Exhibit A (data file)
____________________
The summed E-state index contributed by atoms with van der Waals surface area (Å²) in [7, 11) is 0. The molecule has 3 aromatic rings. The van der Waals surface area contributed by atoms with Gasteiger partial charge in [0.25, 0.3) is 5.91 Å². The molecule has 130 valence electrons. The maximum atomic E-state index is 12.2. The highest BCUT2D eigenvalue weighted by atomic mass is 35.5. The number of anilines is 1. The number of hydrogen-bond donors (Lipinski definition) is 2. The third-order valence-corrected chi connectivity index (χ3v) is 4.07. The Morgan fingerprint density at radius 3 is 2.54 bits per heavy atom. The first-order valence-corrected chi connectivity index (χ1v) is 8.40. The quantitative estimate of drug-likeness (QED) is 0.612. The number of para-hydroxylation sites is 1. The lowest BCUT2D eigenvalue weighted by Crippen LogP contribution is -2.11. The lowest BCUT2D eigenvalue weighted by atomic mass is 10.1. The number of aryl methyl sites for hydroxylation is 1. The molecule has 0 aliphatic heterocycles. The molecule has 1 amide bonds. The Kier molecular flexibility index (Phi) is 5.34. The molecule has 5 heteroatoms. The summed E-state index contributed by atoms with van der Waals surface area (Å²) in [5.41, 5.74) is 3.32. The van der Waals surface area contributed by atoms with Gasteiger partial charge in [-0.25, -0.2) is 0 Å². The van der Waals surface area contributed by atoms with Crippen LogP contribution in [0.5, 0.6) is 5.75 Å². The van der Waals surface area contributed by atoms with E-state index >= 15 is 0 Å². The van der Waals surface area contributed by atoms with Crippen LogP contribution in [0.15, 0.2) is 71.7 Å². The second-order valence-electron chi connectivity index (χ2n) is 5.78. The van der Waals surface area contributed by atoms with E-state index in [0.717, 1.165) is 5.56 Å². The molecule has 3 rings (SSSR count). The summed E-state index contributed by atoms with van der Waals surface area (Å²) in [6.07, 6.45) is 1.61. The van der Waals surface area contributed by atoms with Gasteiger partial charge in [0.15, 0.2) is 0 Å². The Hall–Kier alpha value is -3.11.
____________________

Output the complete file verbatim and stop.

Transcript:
The summed E-state index contributed by atoms with van der Waals surface area (Å²) in [7, 11) is 0. The molecule has 3 aromatic rings. The van der Waals surface area contributed by atoms with Gasteiger partial charge in [0.25, 0.3) is 5.91 Å². The molecule has 130 valence electrons. The maximum atomic E-state index is 12.2. The highest BCUT2D eigenvalue weighted by atomic mass is 35.5. The number of anilines is 1. The number of hydrogen-bond donors (Lipinski definition) is 2. The third-order valence-corrected chi connectivity index (χ3v) is 4.07. The Morgan fingerprint density at radius 3 is 2.54 bits per heavy atom. The first-order valence-corrected chi connectivity index (χ1v) is 8.40. The quantitative estimate of drug-likeness (QED) is 0.612. The number of para-hydroxylation sites is 1. The lowest BCUT2D eigenvalue weighted by Crippen LogP contribution is -2.11. The lowest BCUT2D eigenvalue weighted by atomic mass is 10.1. The number of aryl methyl sites for hydroxylation is 1. The molecule has 0 aliphatic heterocycles. The molecule has 1 amide bonds. The Kier molecular flexibility index (Phi) is 5.34. The molecule has 5 heteroatoms. The summed E-state index contributed by atoms with van der Waals surface area (Å²) in [5.41, 5.74) is 3.32. The van der Waals surface area contributed by atoms with Gasteiger partial charge in [-0.25, -0.2) is 0 Å². The van der Waals surface area contributed by atoms with Crippen LogP contribution in [0.5, 0.6) is 5.75 Å². The van der Waals surface area contributed by atoms with E-state index >= 15 is 0 Å². The van der Waals surface area contributed by atoms with Crippen LogP contribution in [0.15, 0.2) is 71.7 Å². The second-order valence-electron chi connectivity index (χ2n) is 5.78. The van der Waals surface area contributed by atoms with E-state index in [0.717, 1.165) is 5.56 Å². The molecule has 3 rings (SSSR count). The summed E-state index contributed by atoms with van der Waals surface area (Å²) in [6.07, 6.45) is 1.61. The van der Waals surface area contributed by atoms with Gasteiger partial charge in [0.15, 0.2) is 0 Å². The Hall–Kier alpha value is -3.11.